There were times when I wanted to write a newspaper column but could not put pen to paper. The spark was missing, that moment of inspiration.
But that came with Saudi Arabia’s giant-killing act in the World Cup football match against Argentina. Very few, including myself, I would admit, expected the Green Falcons to prevail over Leo Messi’s unbeaten Argentina.
For a neutral like me, I felt Messi deserved a shot at winning the Cup, which has eluded him far too long, and perhaps a win for Argentina would invoke the spirit of the late Diego Maradona. Any hope of that has at least been initially dashed by the Super Saudis in Doha.
With the regular Saudi captain Salman Al-Faraj coming off early, the Falcons had the odds stacked against them even further. But their spirit was never broken. What was even more heartwarming to witness was the unwavering support from both Saudis and the expat communities in the Kingdom for the Green Falcons. Granted, expectations were not high and when the team was trailing 1-0 or had less than 1 percent possession, none of their supporters switched off or gave up.
The cheers from Saudis and expats inside Aramco’s fan zone in Dhahran amply demonstrated the unifying power of sports behind a sporting cause. But on the subject of causes, certain teams may have been better off focusing on their opponents on the field for at least 90 minutes.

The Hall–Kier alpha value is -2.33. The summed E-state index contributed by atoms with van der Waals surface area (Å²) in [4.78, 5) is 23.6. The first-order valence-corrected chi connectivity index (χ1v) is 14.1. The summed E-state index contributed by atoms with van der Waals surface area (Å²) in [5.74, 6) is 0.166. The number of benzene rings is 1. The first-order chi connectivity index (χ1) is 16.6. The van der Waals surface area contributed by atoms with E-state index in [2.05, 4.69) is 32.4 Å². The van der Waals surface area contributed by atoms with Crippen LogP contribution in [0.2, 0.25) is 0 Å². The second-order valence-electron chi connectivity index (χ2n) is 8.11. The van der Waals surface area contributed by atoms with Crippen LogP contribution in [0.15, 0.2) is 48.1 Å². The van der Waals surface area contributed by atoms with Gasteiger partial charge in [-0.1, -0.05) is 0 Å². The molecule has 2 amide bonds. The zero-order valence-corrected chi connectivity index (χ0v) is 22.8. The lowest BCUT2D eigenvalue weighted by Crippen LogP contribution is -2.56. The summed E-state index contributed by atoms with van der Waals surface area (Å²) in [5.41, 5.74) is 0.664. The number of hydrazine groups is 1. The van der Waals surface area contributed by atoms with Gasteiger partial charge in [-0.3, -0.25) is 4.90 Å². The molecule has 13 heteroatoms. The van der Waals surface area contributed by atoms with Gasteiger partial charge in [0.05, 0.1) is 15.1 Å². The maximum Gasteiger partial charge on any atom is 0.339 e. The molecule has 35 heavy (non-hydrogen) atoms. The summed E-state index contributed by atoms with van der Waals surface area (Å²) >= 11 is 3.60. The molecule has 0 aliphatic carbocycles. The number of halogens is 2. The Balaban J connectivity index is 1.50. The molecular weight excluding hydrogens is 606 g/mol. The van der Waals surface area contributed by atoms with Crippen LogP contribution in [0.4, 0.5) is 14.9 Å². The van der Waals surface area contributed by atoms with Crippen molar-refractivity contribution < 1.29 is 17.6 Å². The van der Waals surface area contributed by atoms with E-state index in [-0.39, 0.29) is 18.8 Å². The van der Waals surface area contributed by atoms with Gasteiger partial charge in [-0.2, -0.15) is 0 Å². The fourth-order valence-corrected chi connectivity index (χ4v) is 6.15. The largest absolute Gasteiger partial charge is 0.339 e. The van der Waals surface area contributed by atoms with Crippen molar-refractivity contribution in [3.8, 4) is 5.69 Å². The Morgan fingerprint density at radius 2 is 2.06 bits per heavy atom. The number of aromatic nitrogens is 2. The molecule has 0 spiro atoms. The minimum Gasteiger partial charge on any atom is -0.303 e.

The actions of the German footballers in their pre-match “photo opp” showed a complete lack of respect for their Japanese opponents. If the priority was to win that game, they would have been better off concentrating or trying to plot how best to stop the Samurai Blues instead of making a political statement on the field.
The superlatives have been flowing for Kingdom’s now legendary footballers and there should also be many for the spirit of the team’s supporters who steadfastly kept the faith.
The Green Falcons showed Messi’s Argentina that they can go toe-to-toe on the pitch, earn the respect of the world and inspire many, including the players of Japan. That the world’s 51st-ranked team can outperform the number three team also shows past performance does not matter at the World Cup. What matters is who shows up on the day.
The superlatives have been flowing for Saudi’s now legendary footballers and there should also be many for the spirit of the team’s supporters who steadfastly kept the faith.
This is a week when the Green Falcons’ win inspired the Samurai Blues to triumph over Germany — this is the beautiful thing about the World Cup, where an underdog can inspire millions to dream and think big. For the Qatar World Cup, Saudi Arabia have certainly unleashed that dream.
While Argentina need a ‘Messiah’ now more than ever, whatever happens in Saudi Arabia’s next two games, with two regular players out, against Poland and Mexico, the true spirit of the World Cup has been ignited by the Kingdom. Long may that continue until the final on Dec. 18 and beyond.
• Nesa Subrahmaniyan works in Dhahran at Saudi Aramco.